During his first two terms, Park also cultivated even closer ties with the United States. He contributed a total of about 320,000 South Korea troops to the US-led effort to support South Vietnam in the Vietnam War; South Korea had the second-largest contingent there, following the US. Obviously, President Park and South Koreans generally had an interest in the containment of communism, but they also sought to assert Korea's place as an active participant in international affairs.
Even as Park re-established ties with Japan and strengthened those with the US, South Korea's relationship with North Korea deteriorated once more. Between 1966 and 1969, an increasing number of border raids and skirmishes broke out along the DMZ; Kim Il-Sung declared this a new form of irregular warfare aimed at reuniting Korea under his rule.
To further this plan, Kim sent a unit of thirty-one North Korean commandos into Seoul with plans to assassinate Park Chung Hee. The North Koreans were less than a kilometer away from South Korea's presidential residence, the Blue House, when they were intercepted by a police patrol. Twenty-nine of the commandos died or were captured, but two escaped.
In 1969, Park threatened to resign as president if he was not allowed to run for a third term in 1971. The South Korean Constitution limited presidents to two terms, but the legislature amended the constitution to allow Park to run again. The voters approved the amendment in October 1969, and Park won a third term in the 1971 presidential elections. His opponent was Kim Dae Jung, who would become president in 1998.
The Fourth Republic:
Park Chung Hee's third term was marked by increasing student protests, as he grew ever more repressive and autocratic. Park declared a state of emergency as soon as he was elected, and dissolved the parliament. Inspired by Ferdinand Marcos of the Philippines, he also suspended the constitution and drafted a new one, called the Yushin Honpop or "Revitalizing Reforms Constitution." In November of 1972, the public voted in a referendum to approve the new constitution.
The stated goal of this document was to further strengthen the economy by providing more central leadership; in other words, it sought economic growth by expressly giving the president dictatorial powers. The term in office for presidents was increased from four years to six, and all limits on the number of terms were abolished. In 1975, Park decreed that it was illegal to criticize the president or the government. He used this decree to arrest and imprison any of his political opponents who spoke against him. Unsurprisingly, this move caused a massive backlash by student protest groups, particularly in the cities of the south coast such as Masan and Busan.
During a speech at Seoul's National Theater on August 15, 1974, Park faced an attempted assassination by a North Korean sympathizer named Mun Se Gwang. Although Park was uninjured, his wife, Yuk Young Soo, was hit and died later that same day.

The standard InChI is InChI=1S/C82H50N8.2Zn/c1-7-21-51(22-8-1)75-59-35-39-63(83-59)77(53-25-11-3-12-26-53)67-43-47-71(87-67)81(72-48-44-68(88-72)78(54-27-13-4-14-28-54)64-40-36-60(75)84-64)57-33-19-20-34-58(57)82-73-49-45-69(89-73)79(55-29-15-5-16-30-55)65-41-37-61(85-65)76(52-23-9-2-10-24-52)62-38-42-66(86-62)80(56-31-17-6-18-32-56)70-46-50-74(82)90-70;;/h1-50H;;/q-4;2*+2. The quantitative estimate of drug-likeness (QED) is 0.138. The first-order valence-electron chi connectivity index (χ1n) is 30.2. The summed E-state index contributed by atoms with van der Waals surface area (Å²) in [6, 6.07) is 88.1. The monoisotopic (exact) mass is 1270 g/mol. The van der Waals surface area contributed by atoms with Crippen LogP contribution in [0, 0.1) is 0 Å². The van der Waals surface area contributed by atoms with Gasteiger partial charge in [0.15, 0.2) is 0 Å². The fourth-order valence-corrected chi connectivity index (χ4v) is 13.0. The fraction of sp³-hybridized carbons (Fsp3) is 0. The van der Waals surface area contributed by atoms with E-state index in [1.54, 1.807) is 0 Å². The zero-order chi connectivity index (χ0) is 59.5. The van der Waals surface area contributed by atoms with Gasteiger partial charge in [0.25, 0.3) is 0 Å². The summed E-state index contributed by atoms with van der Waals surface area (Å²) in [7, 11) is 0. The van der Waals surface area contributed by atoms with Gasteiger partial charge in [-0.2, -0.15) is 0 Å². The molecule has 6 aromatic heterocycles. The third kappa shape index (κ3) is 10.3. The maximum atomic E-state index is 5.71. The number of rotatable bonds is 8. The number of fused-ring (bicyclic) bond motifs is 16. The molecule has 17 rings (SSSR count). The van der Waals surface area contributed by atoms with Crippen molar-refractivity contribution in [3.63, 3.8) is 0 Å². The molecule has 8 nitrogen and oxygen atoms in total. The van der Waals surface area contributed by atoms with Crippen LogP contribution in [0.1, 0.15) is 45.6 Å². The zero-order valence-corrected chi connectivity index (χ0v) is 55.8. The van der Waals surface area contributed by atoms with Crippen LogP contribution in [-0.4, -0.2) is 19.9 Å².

In 1978, Park ran for president unopposed. When future South Korean president Kim Young Sam called Park a dictator during a 1979 speech in the US, his comment sparked further protests in the southern cities. Park sent the army into Busan and Masan to put down the demonstrations.
Assassination of Park Chung Hee:
On October 26, 1979, the director of the Korean Central Intelligence Agency (KCIA), Kim Jae Kyu, shot Park Chung Hee and four of his bodyguards dead at a banquet inside a safe-house. Theories on Kim's motivation vary. Some think that President Park tried to intervene in a personal dispute between the KCIA director and another banquet attendant. Others believe that Kim was troubled by Park's earlier statement that the protests rocking South Korea had to be put down "even if it cost 30,000 lives."
Whatever the case, the assassination ended Park's reign after 18 years of increasingly dictatorial rule.
Park Chung Hee's reputation among the South Korean people suffered significantly for decades due to the repression he ordered during his third term in office. In recent years, however, he has grown more popular thanks to his key role in the country's economic miracle. After the complete devastation of the Korean War, and earlier decades of Japanese colonial exploitation, South Korea recovered quickly and to a remarkable degree. Despite its relatively small population of about 50 million, today South Korea is the world's number 15 economy, ranking with Mexico (population 113 million) and Indonesia (238 million).
Park Chung Hee's legacy took an interesting turn late in 2012. His eldest daughter, Park Geun Hye, was elected the eleventh President of South Korea, taking office on February 25, 2013.
Gregg, Donald. "Park Chung Hee," Time World Magazine,
Kleiner, Jurgen. Korea: A Century of Change, London: World Scientific, 2001.
Watkins, Thayer. "The Park Chung Hee Regime in South Korea," San Jose State University, Department of Economics, accessed January 7, 2013.
Yi, Pyong-chon. Dictatorship for National Development and the Park Chung Hee Era: The Socioeconomic Origin of Modern Korea, Paramus, NJ: Homa & Sekey Books, 2006.